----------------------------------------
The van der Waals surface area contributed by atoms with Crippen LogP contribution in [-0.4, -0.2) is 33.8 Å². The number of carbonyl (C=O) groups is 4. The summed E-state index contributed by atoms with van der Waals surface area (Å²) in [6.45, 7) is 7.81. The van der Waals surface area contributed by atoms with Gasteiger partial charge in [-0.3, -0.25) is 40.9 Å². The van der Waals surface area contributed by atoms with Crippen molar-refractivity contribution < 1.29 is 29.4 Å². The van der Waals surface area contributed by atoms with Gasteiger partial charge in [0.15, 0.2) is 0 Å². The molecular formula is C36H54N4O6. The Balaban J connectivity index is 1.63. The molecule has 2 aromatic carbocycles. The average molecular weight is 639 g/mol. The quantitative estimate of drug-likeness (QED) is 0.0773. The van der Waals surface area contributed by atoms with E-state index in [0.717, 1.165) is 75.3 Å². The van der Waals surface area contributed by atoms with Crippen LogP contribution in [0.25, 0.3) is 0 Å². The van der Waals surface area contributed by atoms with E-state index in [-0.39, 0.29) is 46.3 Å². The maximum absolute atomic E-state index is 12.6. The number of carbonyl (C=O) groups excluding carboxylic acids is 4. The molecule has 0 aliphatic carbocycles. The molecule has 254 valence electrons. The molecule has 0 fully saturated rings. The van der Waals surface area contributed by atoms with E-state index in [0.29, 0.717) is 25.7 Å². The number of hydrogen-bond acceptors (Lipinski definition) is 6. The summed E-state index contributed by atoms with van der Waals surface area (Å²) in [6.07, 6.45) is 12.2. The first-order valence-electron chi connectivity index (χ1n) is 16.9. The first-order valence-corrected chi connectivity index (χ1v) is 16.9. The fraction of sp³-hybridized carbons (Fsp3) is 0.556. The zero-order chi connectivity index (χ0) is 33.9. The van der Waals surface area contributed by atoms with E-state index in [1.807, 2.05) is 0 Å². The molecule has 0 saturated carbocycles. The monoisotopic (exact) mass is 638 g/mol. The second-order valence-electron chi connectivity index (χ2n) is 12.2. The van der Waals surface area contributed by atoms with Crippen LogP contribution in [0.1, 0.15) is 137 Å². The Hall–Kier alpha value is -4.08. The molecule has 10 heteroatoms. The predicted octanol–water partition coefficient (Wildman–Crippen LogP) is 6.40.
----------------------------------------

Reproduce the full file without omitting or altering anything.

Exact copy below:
The van der Waals surface area contributed by atoms with Crippen LogP contribution in [-0.4, -0.2) is 33.8 Å². The number of carbonyl (C=O) groups is 4. The summed E-state index contributed by atoms with van der Waals surface area (Å²) in [6.45, 7) is 7.81. The van der Waals surface area contributed by atoms with Gasteiger partial charge in [-0.3, -0.25) is 40.9 Å². The van der Waals surface area contributed by atoms with Crippen molar-refractivity contribution < 1.29 is 29.4 Å². The van der Waals surface area contributed by atoms with Gasteiger partial charge in [0.15, 0.2) is 0 Å². The molecular formula is C36H54N4O6. The Balaban J connectivity index is 1.63. The molecule has 2 aromatic carbocycles. The average molecular weight is 639 g/mol. The quantitative estimate of drug-likeness (QED) is 0.0773. The van der Waals surface area contributed by atoms with E-state index in [0.717, 1.165) is 75.3 Å². The van der Waals surface area contributed by atoms with Crippen LogP contribution in [0.25, 0.3) is 0 Å². The van der Waals surface area contributed by atoms with E-state index in [-0.39, 0.29) is 46.3 Å². The maximum absolute atomic E-state index is 12.6. The number of carbonyl (C=O) groups excluding carboxylic acids is 4. The molecule has 0 aliphatic carbocycles. The molecule has 254 valence electrons. The molecule has 0 fully saturated rings. The van der Waals surface area contributed by atoms with E-state index in [0.29, 0.717) is 25.7 Å². The number of hydrogen-bond acceptors (Lipinski definition) is 6. The summed E-state index contributed by atoms with van der Waals surface area (Å²) in [6.07, 6.45) is 12.2. The first-order valence-electron chi connectivity index (χ1n) is 16.9. The first-order valence-corrected chi connectivity index (χ1v) is 16.9. The fraction of sp³-hybridized carbons (Fsp3) is 0.556. The zero-order chi connectivity index (χ0) is 33.9. The van der Waals surface area contributed by atoms with E-state index in [1.807, 2.05) is 0 Å². The molecule has 0 saturated carbocycles. The monoisotopic (exact) mass is 638 g/mol. The second-order valence-electron chi connectivity index (χ2n) is 12.2. The van der Waals surface area contributed by atoms with Crippen LogP contribution in [0.1, 0.15) is 137 Å². The Hall–Kier alpha value is -4.08. The molecule has 10 heteroatoms. The predicted octanol–water partition coefficient (Wildman–Crippen LogP) is 6.40.